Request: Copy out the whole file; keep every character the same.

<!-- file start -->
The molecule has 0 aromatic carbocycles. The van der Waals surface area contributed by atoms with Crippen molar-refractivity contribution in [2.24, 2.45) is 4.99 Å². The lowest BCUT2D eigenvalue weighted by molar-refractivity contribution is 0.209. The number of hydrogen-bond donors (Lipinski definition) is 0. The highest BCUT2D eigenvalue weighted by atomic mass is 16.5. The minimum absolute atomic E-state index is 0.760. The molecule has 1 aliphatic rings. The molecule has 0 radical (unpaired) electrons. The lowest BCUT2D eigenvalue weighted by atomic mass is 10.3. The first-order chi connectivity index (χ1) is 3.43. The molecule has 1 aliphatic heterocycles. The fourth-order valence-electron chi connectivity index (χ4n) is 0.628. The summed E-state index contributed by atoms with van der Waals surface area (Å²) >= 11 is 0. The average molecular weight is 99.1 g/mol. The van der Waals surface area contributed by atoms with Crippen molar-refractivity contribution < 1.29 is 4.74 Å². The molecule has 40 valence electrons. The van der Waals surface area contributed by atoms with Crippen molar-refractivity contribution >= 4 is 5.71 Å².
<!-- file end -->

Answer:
The molecule has 0 aromatic carbocycles. The van der Waals surface area contributed by atoms with Crippen molar-refractivity contribution in [2.24, 2.45) is 4.99 Å². The lowest BCUT2D eigenvalue weighted by molar-refractivity contribution is 0.209. The number of hydrogen-bond donors (Lipinski definition) is 0. The highest BCUT2D eigenvalue weighted by atomic mass is 16.5. The minimum absolute atomic E-state index is 0.760. The molecule has 1 aliphatic rings. The molecule has 0 radical (unpaired) electrons. The lowest BCUT2D eigenvalue weighted by atomic mass is 10.3. The first-order chi connectivity index (χ1) is 3.43. The molecule has 1 aliphatic heterocycles. The fourth-order valence-electron chi connectivity index (χ4n) is 0.628. The summed E-state index contributed by atoms with van der Waals surface area (Å²) >= 11 is 0. The average molecular weight is 99.1 g/mol. The van der Waals surface area contributed by atoms with Crippen molar-refractivity contribution < 1.29 is 4.74 Å². The molecule has 40 valence electrons. The van der Waals surface area contributed by atoms with Crippen molar-refractivity contribution >= 4 is 5.71 Å².